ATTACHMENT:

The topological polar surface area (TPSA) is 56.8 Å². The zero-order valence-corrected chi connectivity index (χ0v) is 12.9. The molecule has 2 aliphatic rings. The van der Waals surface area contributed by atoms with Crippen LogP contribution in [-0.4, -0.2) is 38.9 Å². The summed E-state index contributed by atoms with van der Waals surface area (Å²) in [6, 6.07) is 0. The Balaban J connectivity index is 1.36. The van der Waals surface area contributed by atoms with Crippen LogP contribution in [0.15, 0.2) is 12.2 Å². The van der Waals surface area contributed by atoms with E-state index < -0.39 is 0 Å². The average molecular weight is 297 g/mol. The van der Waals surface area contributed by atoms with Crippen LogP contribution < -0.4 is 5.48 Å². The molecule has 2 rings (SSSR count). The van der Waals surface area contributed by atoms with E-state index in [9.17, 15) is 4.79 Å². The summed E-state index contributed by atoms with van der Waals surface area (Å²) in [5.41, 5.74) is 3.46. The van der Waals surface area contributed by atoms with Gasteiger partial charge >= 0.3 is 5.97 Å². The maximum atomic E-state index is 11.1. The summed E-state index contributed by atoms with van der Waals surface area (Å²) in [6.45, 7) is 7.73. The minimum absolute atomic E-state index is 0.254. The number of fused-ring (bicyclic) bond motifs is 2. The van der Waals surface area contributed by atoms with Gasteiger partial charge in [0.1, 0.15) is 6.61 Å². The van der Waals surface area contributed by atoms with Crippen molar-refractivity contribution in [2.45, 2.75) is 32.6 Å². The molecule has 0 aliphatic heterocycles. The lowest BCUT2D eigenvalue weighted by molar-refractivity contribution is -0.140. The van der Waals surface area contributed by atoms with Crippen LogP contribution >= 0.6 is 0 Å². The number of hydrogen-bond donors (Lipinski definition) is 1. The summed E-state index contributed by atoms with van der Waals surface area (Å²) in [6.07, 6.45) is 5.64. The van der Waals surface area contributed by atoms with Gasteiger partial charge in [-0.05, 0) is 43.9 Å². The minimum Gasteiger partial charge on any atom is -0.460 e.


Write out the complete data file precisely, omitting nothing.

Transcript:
The topological polar surface area (TPSA) is 56.8 Å². The zero-order valence-corrected chi connectivity index (χ0v) is 12.9. The molecule has 2 aliphatic rings. The van der Waals surface area contributed by atoms with Crippen LogP contribution in [-0.4, -0.2) is 38.9 Å². The summed E-state index contributed by atoms with van der Waals surface area (Å²) in [6, 6.07) is 0. The Balaban J connectivity index is 1.36. The van der Waals surface area contributed by atoms with Crippen LogP contribution in [0.15, 0.2) is 12.2 Å². The van der Waals surface area contributed by atoms with E-state index < -0.39 is 0 Å². The average molecular weight is 297 g/mol. The van der Waals surface area contributed by atoms with Crippen LogP contribution < -0.4 is 5.48 Å². The molecule has 2 rings (SSSR count). The van der Waals surface area contributed by atoms with E-state index in [9.17, 15) is 4.79 Å². The summed E-state index contributed by atoms with van der Waals surface area (Å²) in [5.41, 5.74) is 3.46. The van der Waals surface area contributed by atoms with Gasteiger partial charge >= 0.3 is 5.97 Å². The maximum atomic E-state index is 11.1. The summed E-state index contributed by atoms with van der Waals surface area (Å²) in [6.45, 7) is 7.73. The minimum absolute atomic E-state index is 0.254. The number of fused-ring (bicyclic) bond motifs is 2. The van der Waals surface area contributed by atoms with Gasteiger partial charge in [0.1, 0.15) is 6.61 Å². The van der Waals surface area contributed by atoms with Crippen molar-refractivity contribution in [2.45, 2.75) is 32.6 Å². The molecule has 0 aliphatic heterocycles. The lowest BCUT2D eigenvalue weighted by molar-refractivity contribution is -0.140. The van der Waals surface area contributed by atoms with Crippen LogP contribution >= 0.6 is 0 Å². The number of hydrogen-bond donors (Lipinski definition) is 1. The summed E-state index contributed by atoms with van der Waals surface area (Å²) in [6.07, 6.45) is 5.64. The van der Waals surface area contributed by atoms with Gasteiger partial charge in [-0.05, 0) is 43.9 Å². The minimum Gasteiger partial charge on any atom is -0.460 e.